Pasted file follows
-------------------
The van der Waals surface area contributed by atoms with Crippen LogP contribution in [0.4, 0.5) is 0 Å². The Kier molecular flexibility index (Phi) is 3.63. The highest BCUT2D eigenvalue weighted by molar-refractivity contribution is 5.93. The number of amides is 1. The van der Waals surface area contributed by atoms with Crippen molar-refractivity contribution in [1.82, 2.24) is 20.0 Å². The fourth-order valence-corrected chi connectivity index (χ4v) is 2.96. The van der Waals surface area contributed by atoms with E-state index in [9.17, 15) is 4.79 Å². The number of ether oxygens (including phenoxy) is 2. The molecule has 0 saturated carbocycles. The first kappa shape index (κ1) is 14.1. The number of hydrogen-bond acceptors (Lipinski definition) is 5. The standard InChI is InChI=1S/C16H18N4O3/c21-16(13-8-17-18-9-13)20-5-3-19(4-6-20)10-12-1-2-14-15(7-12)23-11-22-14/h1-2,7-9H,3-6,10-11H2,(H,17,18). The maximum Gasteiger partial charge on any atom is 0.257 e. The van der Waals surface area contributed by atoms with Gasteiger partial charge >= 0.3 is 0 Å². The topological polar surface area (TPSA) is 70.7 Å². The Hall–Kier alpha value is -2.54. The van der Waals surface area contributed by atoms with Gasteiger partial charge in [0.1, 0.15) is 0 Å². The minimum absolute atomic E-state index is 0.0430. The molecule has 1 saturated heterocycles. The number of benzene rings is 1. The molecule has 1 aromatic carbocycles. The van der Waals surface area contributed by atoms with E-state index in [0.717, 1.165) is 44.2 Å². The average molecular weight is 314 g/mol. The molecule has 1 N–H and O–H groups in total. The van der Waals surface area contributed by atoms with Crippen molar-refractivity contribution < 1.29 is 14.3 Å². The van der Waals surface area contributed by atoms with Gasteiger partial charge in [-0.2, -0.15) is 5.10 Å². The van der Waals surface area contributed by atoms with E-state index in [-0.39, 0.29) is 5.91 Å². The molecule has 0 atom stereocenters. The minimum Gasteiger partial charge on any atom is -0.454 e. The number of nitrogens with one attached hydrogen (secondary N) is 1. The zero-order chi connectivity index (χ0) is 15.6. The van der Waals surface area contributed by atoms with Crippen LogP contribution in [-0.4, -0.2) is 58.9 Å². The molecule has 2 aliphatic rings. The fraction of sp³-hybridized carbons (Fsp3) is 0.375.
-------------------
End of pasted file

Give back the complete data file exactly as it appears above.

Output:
The van der Waals surface area contributed by atoms with Crippen LogP contribution in [0.4, 0.5) is 0 Å². The Kier molecular flexibility index (Phi) is 3.63. The highest BCUT2D eigenvalue weighted by molar-refractivity contribution is 5.93. The number of amides is 1. The van der Waals surface area contributed by atoms with Crippen molar-refractivity contribution in [1.82, 2.24) is 20.0 Å². The fourth-order valence-corrected chi connectivity index (χ4v) is 2.96. The van der Waals surface area contributed by atoms with E-state index in [9.17, 15) is 4.79 Å². The number of ether oxygens (including phenoxy) is 2. The molecule has 0 saturated carbocycles. The first kappa shape index (κ1) is 14.1. The number of hydrogen-bond acceptors (Lipinski definition) is 5. The standard InChI is InChI=1S/C16H18N4O3/c21-16(13-8-17-18-9-13)20-5-3-19(4-6-20)10-12-1-2-14-15(7-12)23-11-22-14/h1-2,7-9H,3-6,10-11H2,(H,17,18). The maximum Gasteiger partial charge on any atom is 0.257 e. The van der Waals surface area contributed by atoms with Gasteiger partial charge >= 0.3 is 0 Å². The topological polar surface area (TPSA) is 70.7 Å². The Hall–Kier alpha value is -2.54. The van der Waals surface area contributed by atoms with Gasteiger partial charge in [0.1, 0.15) is 0 Å². The minimum absolute atomic E-state index is 0.0430. The molecule has 1 saturated heterocycles. The number of benzene rings is 1. The molecule has 1 aromatic carbocycles. The van der Waals surface area contributed by atoms with E-state index in [0.717, 1.165) is 44.2 Å². The average molecular weight is 314 g/mol. The molecule has 1 N–H and O–H groups in total. The van der Waals surface area contributed by atoms with Crippen molar-refractivity contribution < 1.29 is 14.3 Å². The van der Waals surface area contributed by atoms with Gasteiger partial charge in [-0.2, -0.15) is 5.10 Å². The van der Waals surface area contributed by atoms with E-state index in [-0.39, 0.29) is 5.91 Å². The molecule has 0 atom stereocenters. The minimum Gasteiger partial charge on any atom is -0.454 e. The number of nitrogens with one attached hydrogen (secondary N) is 1. The zero-order chi connectivity index (χ0) is 15.6. The van der Waals surface area contributed by atoms with Crippen LogP contribution in [-0.4, -0.2) is 58.9 Å². The molecule has 2 aliphatic rings. The fraction of sp³-hybridized carbons (Fsp3) is 0.375.